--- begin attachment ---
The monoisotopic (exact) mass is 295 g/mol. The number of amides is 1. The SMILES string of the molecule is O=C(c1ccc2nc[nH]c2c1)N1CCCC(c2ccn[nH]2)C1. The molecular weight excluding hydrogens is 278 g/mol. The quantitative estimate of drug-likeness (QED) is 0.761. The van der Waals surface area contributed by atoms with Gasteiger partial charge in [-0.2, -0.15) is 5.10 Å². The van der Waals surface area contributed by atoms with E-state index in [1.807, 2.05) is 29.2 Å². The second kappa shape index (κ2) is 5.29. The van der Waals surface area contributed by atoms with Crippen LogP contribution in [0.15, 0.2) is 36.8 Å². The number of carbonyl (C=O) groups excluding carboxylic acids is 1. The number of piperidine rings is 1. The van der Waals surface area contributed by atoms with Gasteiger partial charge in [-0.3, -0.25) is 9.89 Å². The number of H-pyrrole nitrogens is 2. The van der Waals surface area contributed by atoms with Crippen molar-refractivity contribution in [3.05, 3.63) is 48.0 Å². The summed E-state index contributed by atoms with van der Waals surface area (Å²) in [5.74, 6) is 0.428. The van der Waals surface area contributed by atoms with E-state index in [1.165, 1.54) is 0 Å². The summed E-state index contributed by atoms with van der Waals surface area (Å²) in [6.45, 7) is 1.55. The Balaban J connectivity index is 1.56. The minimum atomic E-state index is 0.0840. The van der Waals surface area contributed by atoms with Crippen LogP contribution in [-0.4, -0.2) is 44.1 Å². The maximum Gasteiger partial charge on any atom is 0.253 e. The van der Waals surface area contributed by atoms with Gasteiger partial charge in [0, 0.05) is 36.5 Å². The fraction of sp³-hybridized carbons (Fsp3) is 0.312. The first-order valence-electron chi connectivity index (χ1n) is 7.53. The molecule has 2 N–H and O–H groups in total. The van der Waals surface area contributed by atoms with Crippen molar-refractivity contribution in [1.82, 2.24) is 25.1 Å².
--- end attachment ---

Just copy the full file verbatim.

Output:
The monoisotopic (exact) mass is 295 g/mol. The number of amides is 1. The SMILES string of the molecule is O=C(c1ccc2nc[nH]c2c1)N1CCCC(c2ccn[nH]2)C1. The molecular weight excluding hydrogens is 278 g/mol. The quantitative estimate of drug-likeness (QED) is 0.761. The van der Waals surface area contributed by atoms with Gasteiger partial charge in [-0.2, -0.15) is 5.10 Å². The van der Waals surface area contributed by atoms with E-state index in [1.807, 2.05) is 29.2 Å². The second kappa shape index (κ2) is 5.29. The van der Waals surface area contributed by atoms with Crippen LogP contribution in [0.15, 0.2) is 36.8 Å². The number of carbonyl (C=O) groups excluding carboxylic acids is 1. The number of piperidine rings is 1. The van der Waals surface area contributed by atoms with Gasteiger partial charge in [-0.3, -0.25) is 9.89 Å². The number of H-pyrrole nitrogens is 2. The van der Waals surface area contributed by atoms with Crippen molar-refractivity contribution in [3.05, 3.63) is 48.0 Å². The summed E-state index contributed by atoms with van der Waals surface area (Å²) in [5.74, 6) is 0.428. The van der Waals surface area contributed by atoms with E-state index in [1.165, 1.54) is 0 Å². The summed E-state index contributed by atoms with van der Waals surface area (Å²) in [6.45, 7) is 1.55. The Balaban J connectivity index is 1.56. The minimum atomic E-state index is 0.0840. The van der Waals surface area contributed by atoms with Crippen LogP contribution in [-0.4, -0.2) is 44.1 Å². The maximum Gasteiger partial charge on any atom is 0.253 e. The van der Waals surface area contributed by atoms with Gasteiger partial charge in [0, 0.05) is 36.5 Å². The fraction of sp³-hybridized carbons (Fsp3) is 0.312. The first-order valence-electron chi connectivity index (χ1n) is 7.53. The molecule has 2 N–H and O–H groups in total. The van der Waals surface area contributed by atoms with Crippen molar-refractivity contribution in [1.82, 2.24) is 25.1 Å².